A Pew Poll just out this morning reports has some numbers showing that a really surprising number of Republican voters want to keep Medicare, Medicaid and Social Security. It’s more important to keep these two programs than it is to reduce the deficit.
On the broad question of whether it is more important to reduce the budget deficit or to maintain current Medicare and Social Security benefits, the public decisively supports maintaining the status quo. Six-in-ten (60%) say it is more important to keep Social Security and Medicare benefits as they are; only about half as many (32%) say it is more important to take steps to reduce the budget deficit.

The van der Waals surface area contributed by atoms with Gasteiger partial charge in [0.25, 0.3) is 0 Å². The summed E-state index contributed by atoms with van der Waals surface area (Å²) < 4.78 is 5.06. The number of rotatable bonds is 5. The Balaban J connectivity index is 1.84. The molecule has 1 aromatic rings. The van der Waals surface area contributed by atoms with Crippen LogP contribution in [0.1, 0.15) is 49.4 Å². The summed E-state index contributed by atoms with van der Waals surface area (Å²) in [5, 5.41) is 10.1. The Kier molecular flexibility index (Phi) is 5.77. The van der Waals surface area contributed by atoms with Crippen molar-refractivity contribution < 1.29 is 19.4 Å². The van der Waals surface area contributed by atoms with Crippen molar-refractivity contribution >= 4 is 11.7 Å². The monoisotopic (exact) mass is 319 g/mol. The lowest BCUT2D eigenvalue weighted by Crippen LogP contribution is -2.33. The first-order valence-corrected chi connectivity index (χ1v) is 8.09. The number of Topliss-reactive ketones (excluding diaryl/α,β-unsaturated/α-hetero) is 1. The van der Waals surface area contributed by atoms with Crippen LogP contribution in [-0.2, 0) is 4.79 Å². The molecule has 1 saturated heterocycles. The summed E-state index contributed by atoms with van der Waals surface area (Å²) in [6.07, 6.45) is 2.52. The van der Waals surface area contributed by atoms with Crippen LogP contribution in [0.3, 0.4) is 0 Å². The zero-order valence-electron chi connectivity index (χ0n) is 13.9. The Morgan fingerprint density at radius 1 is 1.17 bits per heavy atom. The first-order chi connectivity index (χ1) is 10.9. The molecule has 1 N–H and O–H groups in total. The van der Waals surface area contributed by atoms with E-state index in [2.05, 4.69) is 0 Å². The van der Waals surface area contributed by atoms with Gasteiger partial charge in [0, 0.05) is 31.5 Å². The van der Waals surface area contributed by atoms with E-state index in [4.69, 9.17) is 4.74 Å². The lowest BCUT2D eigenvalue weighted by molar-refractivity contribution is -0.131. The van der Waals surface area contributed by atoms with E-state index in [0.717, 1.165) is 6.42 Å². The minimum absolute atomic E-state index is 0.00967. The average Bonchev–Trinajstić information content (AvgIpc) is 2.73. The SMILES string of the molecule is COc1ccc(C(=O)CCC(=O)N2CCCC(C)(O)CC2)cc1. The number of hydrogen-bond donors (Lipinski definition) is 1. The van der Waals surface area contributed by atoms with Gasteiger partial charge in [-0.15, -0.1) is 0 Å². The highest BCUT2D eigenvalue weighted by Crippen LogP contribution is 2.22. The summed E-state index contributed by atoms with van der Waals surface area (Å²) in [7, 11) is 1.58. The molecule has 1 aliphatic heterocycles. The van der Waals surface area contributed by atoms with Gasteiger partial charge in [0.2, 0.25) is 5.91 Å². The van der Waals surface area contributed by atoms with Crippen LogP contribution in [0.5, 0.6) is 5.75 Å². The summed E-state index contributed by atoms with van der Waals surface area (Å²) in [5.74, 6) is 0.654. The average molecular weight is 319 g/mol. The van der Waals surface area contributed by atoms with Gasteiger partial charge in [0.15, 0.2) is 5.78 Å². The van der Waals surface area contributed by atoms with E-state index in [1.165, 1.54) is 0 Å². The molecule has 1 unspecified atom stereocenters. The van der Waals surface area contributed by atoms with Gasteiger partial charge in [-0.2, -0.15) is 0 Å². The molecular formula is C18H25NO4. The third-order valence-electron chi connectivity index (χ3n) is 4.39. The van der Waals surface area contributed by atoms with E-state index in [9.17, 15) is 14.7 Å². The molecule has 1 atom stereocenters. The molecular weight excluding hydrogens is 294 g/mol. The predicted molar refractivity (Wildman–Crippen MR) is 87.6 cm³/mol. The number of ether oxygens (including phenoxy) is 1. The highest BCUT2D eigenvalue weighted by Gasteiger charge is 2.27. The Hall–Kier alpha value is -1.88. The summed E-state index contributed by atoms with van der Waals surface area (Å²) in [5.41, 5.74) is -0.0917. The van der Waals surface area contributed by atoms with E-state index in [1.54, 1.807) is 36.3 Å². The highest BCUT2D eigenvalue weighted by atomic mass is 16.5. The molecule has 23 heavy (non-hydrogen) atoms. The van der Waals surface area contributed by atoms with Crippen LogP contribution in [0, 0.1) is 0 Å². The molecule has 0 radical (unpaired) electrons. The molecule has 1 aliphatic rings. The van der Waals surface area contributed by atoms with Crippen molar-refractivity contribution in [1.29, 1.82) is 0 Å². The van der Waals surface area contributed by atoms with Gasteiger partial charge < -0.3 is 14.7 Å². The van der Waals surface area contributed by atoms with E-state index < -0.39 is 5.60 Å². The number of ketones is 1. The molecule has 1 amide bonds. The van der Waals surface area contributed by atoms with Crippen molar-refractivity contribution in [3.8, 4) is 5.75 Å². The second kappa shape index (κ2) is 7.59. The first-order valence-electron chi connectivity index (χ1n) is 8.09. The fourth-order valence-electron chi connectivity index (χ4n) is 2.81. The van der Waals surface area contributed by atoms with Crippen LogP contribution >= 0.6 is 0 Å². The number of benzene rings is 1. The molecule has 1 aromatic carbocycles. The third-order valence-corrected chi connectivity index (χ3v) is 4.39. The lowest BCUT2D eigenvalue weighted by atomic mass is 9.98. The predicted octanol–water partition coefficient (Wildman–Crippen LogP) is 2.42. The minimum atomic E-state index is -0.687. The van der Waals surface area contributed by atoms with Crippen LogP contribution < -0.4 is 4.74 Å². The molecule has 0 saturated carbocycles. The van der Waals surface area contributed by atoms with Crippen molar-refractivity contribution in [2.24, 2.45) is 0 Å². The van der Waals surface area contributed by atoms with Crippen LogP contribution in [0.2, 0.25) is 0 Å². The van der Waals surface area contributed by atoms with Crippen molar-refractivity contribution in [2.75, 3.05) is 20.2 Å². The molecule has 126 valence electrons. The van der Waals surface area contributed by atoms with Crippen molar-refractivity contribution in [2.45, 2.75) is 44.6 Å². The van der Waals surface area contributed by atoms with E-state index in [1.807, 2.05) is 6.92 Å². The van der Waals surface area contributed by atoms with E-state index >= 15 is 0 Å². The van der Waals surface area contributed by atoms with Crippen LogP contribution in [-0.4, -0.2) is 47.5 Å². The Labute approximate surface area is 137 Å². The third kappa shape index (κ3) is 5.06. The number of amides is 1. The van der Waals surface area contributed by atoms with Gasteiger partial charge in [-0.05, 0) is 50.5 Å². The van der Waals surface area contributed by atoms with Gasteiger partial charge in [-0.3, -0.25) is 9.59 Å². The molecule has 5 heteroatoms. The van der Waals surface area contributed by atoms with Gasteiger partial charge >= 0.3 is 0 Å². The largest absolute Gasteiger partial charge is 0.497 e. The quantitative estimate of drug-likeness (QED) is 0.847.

Half (50%) of Republicans say that maintaining benefits is more important than deficit reduction; about as many (42%) say it is more important to reduce the budget deficit. More independents prioritize maintaining benefits over reducing the deficit (by 53% to 38%). Democrats overwhelmingly view preserving current Social Security and Medicare benefits as more important (by 72% to 21%).
The public also opposes making Medicare recipients more responsible for their health care costs and allowing states to limit Medicaid eligibility.
What this suggests is that a substantial majority of Americans of all parties believe these social programs must be kept intact. There are variations, of course, related to age, income, etc. Still, this group, if a coalition were formed, could be a powerful vacuum cleaner eager to suck up and spit out just about everyone to the right of blue dog Dems in the 2012 election.
Cross posted from the blog Prairie Weather.